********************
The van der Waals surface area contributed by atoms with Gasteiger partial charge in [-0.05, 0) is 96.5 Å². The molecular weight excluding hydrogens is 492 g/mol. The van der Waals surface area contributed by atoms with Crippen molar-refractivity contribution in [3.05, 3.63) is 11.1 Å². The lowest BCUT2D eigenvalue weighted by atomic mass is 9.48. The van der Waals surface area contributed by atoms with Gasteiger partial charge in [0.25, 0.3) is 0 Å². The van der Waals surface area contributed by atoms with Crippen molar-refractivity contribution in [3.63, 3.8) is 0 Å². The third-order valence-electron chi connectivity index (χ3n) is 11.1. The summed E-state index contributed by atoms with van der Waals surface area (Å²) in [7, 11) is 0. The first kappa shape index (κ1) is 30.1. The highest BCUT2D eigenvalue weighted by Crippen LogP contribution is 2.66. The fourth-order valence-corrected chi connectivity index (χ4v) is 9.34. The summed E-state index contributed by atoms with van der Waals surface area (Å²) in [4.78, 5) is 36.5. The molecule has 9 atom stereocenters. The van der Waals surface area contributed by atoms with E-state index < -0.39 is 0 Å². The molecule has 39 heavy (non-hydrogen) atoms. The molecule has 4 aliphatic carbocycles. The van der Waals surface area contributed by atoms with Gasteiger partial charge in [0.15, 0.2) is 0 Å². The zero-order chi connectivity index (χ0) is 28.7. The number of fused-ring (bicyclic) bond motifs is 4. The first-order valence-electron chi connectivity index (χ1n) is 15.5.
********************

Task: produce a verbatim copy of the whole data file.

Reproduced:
The van der Waals surface area contributed by atoms with Gasteiger partial charge in [-0.05, 0) is 96.5 Å². The molecular weight excluding hydrogens is 492 g/mol. The van der Waals surface area contributed by atoms with Crippen molar-refractivity contribution in [3.05, 3.63) is 11.1 Å². The lowest BCUT2D eigenvalue weighted by atomic mass is 9.48. The van der Waals surface area contributed by atoms with Gasteiger partial charge in [0.25, 0.3) is 0 Å². The van der Waals surface area contributed by atoms with Crippen molar-refractivity contribution in [3.63, 3.8) is 0 Å². The third-order valence-electron chi connectivity index (χ3n) is 11.1. The summed E-state index contributed by atoms with van der Waals surface area (Å²) in [7, 11) is 0. The first kappa shape index (κ1) is 30.1. The highest BCUT2D eigenvalue weighted by Crippen LogP contribution is 2.66. The fourth-order valence-corrected chi connectivity index (χ4v) is 9.34. The summed E-state index contributed by atoms with van der Waals surface area (Å²) in [4.78, 5) is 36.5. The molecule has 9 atom stereocenters. The van der Waals surface area contributed by atoms with E-state index < -0.39 is 0 Å². The molecule has 39 heavy (non-hydrogen) atoms. The molecule has 4 aliphatic carbocycles. The van der Waals surface area contributed by atoms with Gasteiger partial charge in [0.15, 0.2) is 0 Å². The zero-order chi connectivity index (χ0) is 28.7. The number of fused-ring (bicyclic) bond motifs is 4. The first-order valence-electron chi connectivity index (χ1n) is 15.5.